Orphée et Eurydice at Opéra Garnier
  • 30
  • Jan
  • 2012

Orphée et Eurydice brings flesh and blood to Gluck’s score and creates a permanent dialogue between song and dance dividing each of the main roles in two. Beyond the mythological tale itself, the ballet evokes the fragility of the human condition and plunges into painful introspection. The choreography of Pina Baush made this ballet worldknown.

Starting 4th of February till 16th.

Opéra Garnier, at the corner of rue Scribe and rue Auber ,75009 Paris, M° Opéra

Les Affranchis
  • 29
  • Jan
  • 2012

A charming neighborhood bistro, already know, but now also mentioned by Hungry for paris, the travelblog of  American-born Alexander Lobrano who has lived in Paris for 25 years, where he’s written about food and travel for publications including Bon Appetit, Food & Wine, Travel & Leisure, Departures, and Conde Nast Traveler. He’s a regular contributor to the New York Times T Style, and the author of Hungry for Paris: The Ultimate Guide to the City’s 102 Best Restaurants (Random House), which is also the name of his blog.

Les Affranchis, 5 rue Henri Monnier, 75009 Paris , Tel. 01-45-26-26-30. M° Pigalle or Saint Georges. Closed Sunday and Monday.
Menus: 18 Euros (lunch), 25 Euros–two courses, 32 Euros–three courses.

The Chinese New Year 2012
  • 28
  • Jan
  • 2012

The Chinese New Year starts the 23th of January 2012 and will be the year of the Dragon.

With a big Chinese community living in Paris 13th arr. there will be a big parade on Sunday 29th

The parade starts around 13h30 and will follow :
- 44 avenue d’Ivry
- Avenue de Choisy
- place d’Italie
- avenue d’Italie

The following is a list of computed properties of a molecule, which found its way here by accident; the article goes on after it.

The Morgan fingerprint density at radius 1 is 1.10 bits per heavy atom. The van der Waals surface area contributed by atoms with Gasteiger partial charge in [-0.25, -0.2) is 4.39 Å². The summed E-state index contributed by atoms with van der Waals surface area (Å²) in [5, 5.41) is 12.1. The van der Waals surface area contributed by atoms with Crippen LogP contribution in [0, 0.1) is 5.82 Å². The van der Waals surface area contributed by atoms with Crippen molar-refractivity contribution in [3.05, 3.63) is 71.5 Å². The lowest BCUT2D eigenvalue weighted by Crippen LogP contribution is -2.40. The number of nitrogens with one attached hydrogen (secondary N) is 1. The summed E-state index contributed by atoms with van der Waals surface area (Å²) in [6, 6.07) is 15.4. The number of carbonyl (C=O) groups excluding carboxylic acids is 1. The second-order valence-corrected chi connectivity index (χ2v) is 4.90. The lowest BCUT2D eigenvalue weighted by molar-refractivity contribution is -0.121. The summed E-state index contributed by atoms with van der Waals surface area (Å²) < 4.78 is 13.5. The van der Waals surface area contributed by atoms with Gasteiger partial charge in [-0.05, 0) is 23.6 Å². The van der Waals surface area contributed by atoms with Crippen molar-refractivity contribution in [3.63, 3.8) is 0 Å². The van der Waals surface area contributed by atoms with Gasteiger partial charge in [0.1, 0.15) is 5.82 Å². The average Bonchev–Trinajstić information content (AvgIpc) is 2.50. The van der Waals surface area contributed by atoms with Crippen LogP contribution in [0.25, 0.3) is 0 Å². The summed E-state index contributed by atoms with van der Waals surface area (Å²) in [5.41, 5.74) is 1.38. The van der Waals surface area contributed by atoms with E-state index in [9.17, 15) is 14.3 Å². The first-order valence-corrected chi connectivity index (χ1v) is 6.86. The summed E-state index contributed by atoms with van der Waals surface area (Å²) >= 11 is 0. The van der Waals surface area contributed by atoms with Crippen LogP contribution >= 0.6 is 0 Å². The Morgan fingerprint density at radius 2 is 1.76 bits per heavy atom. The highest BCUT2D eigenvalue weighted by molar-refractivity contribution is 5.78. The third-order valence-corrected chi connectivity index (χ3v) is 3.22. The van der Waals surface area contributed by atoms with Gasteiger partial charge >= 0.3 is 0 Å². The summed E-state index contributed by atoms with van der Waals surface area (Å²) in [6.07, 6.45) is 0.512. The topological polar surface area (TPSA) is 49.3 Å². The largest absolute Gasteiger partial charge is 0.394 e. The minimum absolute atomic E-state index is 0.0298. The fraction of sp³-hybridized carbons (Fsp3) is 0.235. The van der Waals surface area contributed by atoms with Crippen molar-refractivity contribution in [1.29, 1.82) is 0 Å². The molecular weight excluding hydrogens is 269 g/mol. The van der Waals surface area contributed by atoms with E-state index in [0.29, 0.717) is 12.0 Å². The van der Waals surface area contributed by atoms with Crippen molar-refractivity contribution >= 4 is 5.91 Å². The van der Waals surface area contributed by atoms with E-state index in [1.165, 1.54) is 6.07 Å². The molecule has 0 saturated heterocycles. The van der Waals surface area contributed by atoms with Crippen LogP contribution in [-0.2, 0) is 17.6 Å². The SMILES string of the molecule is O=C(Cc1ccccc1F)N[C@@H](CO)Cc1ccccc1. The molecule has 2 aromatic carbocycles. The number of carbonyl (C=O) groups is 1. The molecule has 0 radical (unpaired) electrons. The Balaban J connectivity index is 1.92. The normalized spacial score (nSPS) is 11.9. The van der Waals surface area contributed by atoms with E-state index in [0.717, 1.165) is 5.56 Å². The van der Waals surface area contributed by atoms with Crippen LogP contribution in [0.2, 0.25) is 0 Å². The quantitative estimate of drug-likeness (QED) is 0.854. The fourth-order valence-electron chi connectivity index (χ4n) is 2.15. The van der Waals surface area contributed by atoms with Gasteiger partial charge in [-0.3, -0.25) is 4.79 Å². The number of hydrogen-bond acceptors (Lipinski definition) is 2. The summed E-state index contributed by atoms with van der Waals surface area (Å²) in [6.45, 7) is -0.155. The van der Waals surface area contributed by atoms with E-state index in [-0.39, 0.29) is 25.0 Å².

- rue de Tolbiac
- avenue de Choisy
- boulevard Masséna
- arrivée : avenue d’Ivry

The and will be around 17h30 at the intersection between Av. d’Ivry and Rue du Disque.

Paris’s Best Oyster Bars
  • 20
  • Jan
  • 2012

That was the headline of last Fodor’s travel news. Oysters are the perfect fast food ever. France is Europe’s top producer and mid-winter is the prime oyster-eating season, so here we go :

1/ Atao
Fashion stylist Laurence Mahéo took over her family’s oyster beds in Brittany after her father’s death and sold this succulent shellfish—rare plats, or flat, oysters to such famous chefs as Yannick Alleno at Le Meurice. Now she’s opened Atao, a hip little seafood house (86 rue Lemercier, 17e, 01-46-27-81-12), with a Japanese chef in the trendy Batignolles neighborhood. If oysters star, the menu also offers clams sautéed in sake, langoustines, fresh fish, and crepes for dessert.

2/Le Bar à Huitres
This mini-chain with four branches around the city (112 boulevard du Montparnasse, 14e, 01-43-20- 71-01; 33 boulevard Beaumarchais, 3e, 01-48-87-98-92; 33 rue Saint-Jacques, 5e, 01-44-07-27- 37; 69 avenue de Wagram, 17e, 01-43-80-63-54) was recently relaunched with stylish interiors and a terrific selection of pedigreed oysters, including Prat ar Coum from ostreiculteur Yvon Madec in Brittany and very rare oysters from the Etang de Diana in Corsica. Other good eats include cod with aioli and scallops cooked in their shells with pink Himalayan salt.

3/ L’Ecailler du Bistrot
It’s no surprise that the seafood sibling (22 Rue Paul Bert, 11e, 01-43-72-76-77) of the popular Le Paul Bert Bistro next door serves superb oysters, because the proprietor is Gwenaëlle Cadoret, the daughter of a famous oyster grower from Riec-sur-Belon in Brittany. The sole meunière is first-rate, too.

Just across the street from Gare Saint Lazare and around the corner from the big department stores Printemps and Galeries Lafayette, this popular seafood brasserie (111 Rue St Lazare, 8e, 01-43-87-50-40) has a small, circular sit-down oyster bar just inside the front door that’s perfect for solo dining or a quick shopping-break lunch.

4/L’ Huîtrier
Friendly Francisco Pires, the ecailleur (oyster shucker) who mans the stand at the excellent seafood house L’ Huîtrier (16 Rue Saussier-Leroy, 17e, 01-40-54-83-44) won the annual competition for France’s best oyster shucker last year, so watch him at work before you settle down for an oyster feast. Other good dishes here include the stuffed clams and grilled sole.

5/ Huîtrerie Régis
It’s all about oysters at this chic elbow-to-elbow shop-front restaurant (3 Rue Montfaucon, 6e, 01-44-41-10-07) in Saint-Germain-des-Pres, where the bivalves come from the Marennes-Oléron and the only other edibles are boiled shrimp, fresh sea urchins, and clams. They pour a great list of Loire Valley white wines, and this place attracts a fashionable local crowd.